Who should not get the MMR-Var vaccine?

Your child may not be able to get this vaccine if they:

  • have an allergy to any part of the vaccine
  • had a severe (serious) or unusual side effect after this vaccine or one like it
  • have a weak immune system (because of medicine they take or a health problem)
  • have a family history of a weak immune system
  • had a blood product in the past 11 months
  • had another live vaccine in the past 3 months
  • have seizures or a family history of seizures
  • had an organ or stem cell transplant
  • ​are pregnant

Your child can still get the vaccine if they have a mild illness such as a cold or fever. Always tell your healthcare provider if your child has allergies or if they have had a side effect from a vaccine in the past.

Check with your child's doctor or a public health nurse before they get the vaccine.​

Facts about measles, mumps, rubella, and varicella (chickenpox)

What is measles?
Measles is a virus that spreads easily through the air when someone who has measles coughs or sneezes. It can cause:

  • a high fever
  • a cough
  • a runny nose
  • red eyes
  • a blotchy, red rash

Measles can be dangerous because:

  • One in 10 people with measles will get middle ear or lungs infections
  • One in 1,000 people will get encephalitis (infection of the brain), which can lead to seizures, deafness, or brain damage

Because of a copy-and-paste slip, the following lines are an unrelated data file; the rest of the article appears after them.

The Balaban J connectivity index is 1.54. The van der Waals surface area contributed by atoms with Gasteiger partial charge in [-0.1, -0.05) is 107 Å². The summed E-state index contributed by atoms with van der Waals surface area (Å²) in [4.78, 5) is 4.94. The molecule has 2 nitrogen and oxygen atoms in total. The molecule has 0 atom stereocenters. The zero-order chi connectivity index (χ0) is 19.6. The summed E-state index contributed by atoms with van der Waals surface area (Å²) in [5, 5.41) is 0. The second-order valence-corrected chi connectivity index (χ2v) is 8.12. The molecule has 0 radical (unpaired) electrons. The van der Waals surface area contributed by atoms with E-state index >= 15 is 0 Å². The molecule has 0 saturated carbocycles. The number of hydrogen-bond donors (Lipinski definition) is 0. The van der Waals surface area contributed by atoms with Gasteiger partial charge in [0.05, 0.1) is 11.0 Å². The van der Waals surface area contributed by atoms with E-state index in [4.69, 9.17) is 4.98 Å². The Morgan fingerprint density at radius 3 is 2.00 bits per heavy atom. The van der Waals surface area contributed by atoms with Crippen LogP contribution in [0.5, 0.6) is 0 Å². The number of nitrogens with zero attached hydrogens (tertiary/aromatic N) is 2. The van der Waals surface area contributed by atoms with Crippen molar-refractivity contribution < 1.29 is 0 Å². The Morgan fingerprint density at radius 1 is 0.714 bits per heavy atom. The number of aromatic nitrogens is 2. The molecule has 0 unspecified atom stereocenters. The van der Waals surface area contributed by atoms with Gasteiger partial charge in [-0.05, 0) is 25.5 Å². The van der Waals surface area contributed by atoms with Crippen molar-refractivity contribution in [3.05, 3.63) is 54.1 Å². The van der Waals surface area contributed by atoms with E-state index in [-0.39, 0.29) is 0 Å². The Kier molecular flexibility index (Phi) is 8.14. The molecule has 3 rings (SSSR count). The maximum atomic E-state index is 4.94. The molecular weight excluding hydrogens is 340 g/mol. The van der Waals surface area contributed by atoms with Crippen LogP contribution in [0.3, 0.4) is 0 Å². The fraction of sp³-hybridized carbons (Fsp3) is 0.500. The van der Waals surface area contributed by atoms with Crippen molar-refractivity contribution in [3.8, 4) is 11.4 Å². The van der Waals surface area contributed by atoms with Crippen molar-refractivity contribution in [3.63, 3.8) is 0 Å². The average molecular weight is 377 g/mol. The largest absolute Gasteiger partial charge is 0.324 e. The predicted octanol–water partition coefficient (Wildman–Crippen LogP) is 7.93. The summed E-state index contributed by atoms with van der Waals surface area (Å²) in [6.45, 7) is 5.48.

• One to 2 of every 1,000 people with measles could die

Go to the measles page on to find out more.

What is mumps?
Mumps is a virus that spreads by coughing, sneezing, or contact with saliva (such as kissing or sharing toys). You can have no symptoms but still spread mumps. It can cause:

  • a fever
  • a headache
  • swelling of the glands around your jaw
  • swelling of the testicles or ovaries
  • deafness
  • encephalitis (infection of the brain)

Go to the mumps page on to find out more.

What is rubella?
Rubella is a virus that spreads by coughing or sneezing. It’s usually mild. It can cause:

  • a fever
  • a sore throat
  • swollen neck glands
  • a rash with red, raised bumps
  • painful, swollen joints
  • encephalitis (infection of the brain)
  • a bleeding disorder

If you get rubella while you’re pregnant, it can cause a miscarriage (loss of a baby before 20 weeks of pregnancy) or the baby may be born with disabilities.

Go to the rubella page on to find out more.

What is varicella (chickenpox)?
Chickenpox is a virus that can cause a fever and an itchy rash that looks like small water-filled blisters. It spreads easily through the air by coughing, sneezing, or touching open blisters.

It’s usually mild, but can be more serious in newborns, adults, and people with weak immune systems. Up to 1 in 10 people who get chickenpox can have:

  • skin infections
  • pneumonia (a type of lung infection)
  • blood infections
  • other life-threatening (deadly) infections

Go to the chickenpox (varicella) page on to find out more.

More information

Current as of: March 23, 2022

Author: Provincial Immunization Program, Alberta Health Services